Graham Vick’s site-specific production of Shostakovich’s mocking, transgressive opera, Lady Macbeth of Mtsensk – which takes place in a seedy nightclub on the fringes of Birmingham – is one of sheer sensory overload.
Immersed in a roiling crowd of prostitutes, policemen, drunks and lowlifes, the audience is jostled and shoved around, overpowered by the brass band, and dazzled by the lights that pick out the key scenes.
Above the dance floor, members of the City of Birmingham Symphony Orchestra sit behind glowing music stands, wringing out the rage and the lyricism in Shostakovich’s mercurial score. Calm and unhurried, conductor Alpesh Chauhan manages to keep them in touch with the singers even when they’re at the far end of the room.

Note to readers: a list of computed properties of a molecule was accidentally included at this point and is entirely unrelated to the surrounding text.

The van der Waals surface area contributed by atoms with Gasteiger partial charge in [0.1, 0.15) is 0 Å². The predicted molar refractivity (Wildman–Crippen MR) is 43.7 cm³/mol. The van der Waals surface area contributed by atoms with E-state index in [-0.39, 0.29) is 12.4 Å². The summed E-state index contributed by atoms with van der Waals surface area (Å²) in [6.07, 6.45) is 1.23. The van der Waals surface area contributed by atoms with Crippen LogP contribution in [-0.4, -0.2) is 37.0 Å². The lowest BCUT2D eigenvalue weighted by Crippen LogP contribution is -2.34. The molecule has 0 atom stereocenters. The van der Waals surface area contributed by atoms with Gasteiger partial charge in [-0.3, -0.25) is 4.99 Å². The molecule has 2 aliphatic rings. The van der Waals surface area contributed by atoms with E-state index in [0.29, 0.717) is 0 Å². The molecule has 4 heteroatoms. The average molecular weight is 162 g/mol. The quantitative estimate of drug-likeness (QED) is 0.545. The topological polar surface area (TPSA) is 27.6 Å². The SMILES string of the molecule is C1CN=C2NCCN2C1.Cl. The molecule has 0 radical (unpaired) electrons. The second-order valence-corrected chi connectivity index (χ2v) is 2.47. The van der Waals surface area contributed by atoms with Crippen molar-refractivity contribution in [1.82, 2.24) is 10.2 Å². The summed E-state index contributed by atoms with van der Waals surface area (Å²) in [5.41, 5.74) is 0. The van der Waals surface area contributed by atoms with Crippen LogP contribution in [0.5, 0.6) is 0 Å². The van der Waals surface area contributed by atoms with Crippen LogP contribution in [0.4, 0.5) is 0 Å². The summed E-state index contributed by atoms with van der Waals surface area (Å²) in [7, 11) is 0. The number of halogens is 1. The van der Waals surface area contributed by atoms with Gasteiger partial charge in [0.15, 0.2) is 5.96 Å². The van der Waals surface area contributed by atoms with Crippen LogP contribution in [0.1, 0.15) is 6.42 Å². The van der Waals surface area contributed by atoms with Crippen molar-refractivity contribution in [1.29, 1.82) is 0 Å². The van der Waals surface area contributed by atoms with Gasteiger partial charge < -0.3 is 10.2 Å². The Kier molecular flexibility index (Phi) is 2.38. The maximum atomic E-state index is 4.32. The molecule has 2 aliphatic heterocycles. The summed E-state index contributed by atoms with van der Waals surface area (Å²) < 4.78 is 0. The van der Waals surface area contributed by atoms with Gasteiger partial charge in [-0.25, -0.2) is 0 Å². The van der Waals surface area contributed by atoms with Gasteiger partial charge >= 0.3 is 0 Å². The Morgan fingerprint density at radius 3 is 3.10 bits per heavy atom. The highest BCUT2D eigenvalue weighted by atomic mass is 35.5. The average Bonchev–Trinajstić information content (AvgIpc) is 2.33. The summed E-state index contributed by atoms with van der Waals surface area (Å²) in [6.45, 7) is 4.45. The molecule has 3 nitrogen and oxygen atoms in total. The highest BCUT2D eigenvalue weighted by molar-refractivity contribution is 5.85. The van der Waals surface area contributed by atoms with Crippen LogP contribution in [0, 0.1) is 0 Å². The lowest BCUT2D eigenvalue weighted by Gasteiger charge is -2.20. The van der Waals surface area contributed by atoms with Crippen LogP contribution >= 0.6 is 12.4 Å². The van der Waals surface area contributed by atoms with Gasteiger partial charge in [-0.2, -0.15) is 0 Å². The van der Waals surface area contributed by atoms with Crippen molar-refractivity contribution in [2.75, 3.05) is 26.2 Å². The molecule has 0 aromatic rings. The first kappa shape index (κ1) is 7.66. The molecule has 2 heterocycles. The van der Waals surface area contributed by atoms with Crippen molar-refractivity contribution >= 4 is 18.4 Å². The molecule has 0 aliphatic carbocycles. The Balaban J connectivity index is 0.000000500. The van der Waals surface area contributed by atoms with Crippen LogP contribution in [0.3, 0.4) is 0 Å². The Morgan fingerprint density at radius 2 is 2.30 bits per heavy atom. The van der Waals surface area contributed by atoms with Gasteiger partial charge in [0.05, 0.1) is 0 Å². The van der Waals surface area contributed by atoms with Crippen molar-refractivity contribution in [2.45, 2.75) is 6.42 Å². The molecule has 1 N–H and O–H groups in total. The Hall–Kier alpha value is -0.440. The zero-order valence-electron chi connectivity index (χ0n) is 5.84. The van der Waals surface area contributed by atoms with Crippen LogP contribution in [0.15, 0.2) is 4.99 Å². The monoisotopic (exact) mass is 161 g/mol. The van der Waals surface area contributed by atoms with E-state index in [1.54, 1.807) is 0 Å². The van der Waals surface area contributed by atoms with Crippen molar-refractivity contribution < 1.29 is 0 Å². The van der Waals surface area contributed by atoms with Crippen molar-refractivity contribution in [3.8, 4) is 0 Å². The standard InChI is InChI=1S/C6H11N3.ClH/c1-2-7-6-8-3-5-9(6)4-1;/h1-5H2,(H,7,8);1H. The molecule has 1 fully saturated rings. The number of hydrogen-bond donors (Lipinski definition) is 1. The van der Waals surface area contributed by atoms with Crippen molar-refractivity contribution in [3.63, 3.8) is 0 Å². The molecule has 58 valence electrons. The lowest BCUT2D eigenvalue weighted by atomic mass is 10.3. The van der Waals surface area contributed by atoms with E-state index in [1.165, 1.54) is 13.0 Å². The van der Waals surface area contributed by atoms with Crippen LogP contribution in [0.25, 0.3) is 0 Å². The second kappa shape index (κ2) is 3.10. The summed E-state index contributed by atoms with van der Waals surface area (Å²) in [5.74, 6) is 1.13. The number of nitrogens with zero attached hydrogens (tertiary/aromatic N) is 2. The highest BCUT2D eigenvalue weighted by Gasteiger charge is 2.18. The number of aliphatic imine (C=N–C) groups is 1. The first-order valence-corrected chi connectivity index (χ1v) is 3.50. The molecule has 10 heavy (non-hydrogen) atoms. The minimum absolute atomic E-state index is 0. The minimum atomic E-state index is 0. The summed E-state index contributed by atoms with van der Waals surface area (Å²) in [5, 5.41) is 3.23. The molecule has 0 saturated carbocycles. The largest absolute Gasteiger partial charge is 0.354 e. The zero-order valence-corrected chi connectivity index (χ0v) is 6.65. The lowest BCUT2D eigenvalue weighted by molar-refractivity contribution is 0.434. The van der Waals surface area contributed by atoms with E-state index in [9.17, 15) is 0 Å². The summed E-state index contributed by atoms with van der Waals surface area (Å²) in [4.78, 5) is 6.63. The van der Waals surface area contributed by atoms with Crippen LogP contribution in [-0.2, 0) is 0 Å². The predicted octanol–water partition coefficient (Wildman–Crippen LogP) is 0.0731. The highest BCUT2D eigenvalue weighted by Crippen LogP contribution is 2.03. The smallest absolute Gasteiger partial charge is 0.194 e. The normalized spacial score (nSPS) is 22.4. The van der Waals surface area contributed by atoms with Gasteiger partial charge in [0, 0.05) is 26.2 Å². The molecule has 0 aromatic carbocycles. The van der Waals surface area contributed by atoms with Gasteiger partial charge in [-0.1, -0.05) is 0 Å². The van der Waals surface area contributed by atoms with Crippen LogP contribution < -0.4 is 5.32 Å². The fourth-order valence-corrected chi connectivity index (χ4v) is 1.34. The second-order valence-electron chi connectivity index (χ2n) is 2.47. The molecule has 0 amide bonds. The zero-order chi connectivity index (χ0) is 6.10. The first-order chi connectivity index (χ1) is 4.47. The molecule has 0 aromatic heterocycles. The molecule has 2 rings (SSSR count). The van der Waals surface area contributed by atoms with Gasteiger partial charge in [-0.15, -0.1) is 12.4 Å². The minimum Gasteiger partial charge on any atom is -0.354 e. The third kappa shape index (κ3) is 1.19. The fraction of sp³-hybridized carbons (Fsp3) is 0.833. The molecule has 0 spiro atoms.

As Katerina (the Lady Macbeth of the title), Chrystal E Williams is purringly magnificent – a gorgeous creature who is desperate for more action than her weedy husband (Joshua Stewart) and leering father-in-law (Eric Greene, a velvet-voiced bully) can provide. There’s a also revealing turn by Brenden Gunnell as Katerina’s redneck lover Sergei, humping energetically in his underpants.
There are too many remarkable performances to mention, including a 100-strong chorus and 50 actors drawn from communities all over Birmingham. In a miracle of stage management, they swarm over the nightclub floor and mini-stages, moving the props and wheeling the singers around in warehouse cages. When the chorus, dotted through the audience, bursts into song, it’s magnificent. You’re surrounded by remarkable voices who will no doubt turn into soloists in future productions.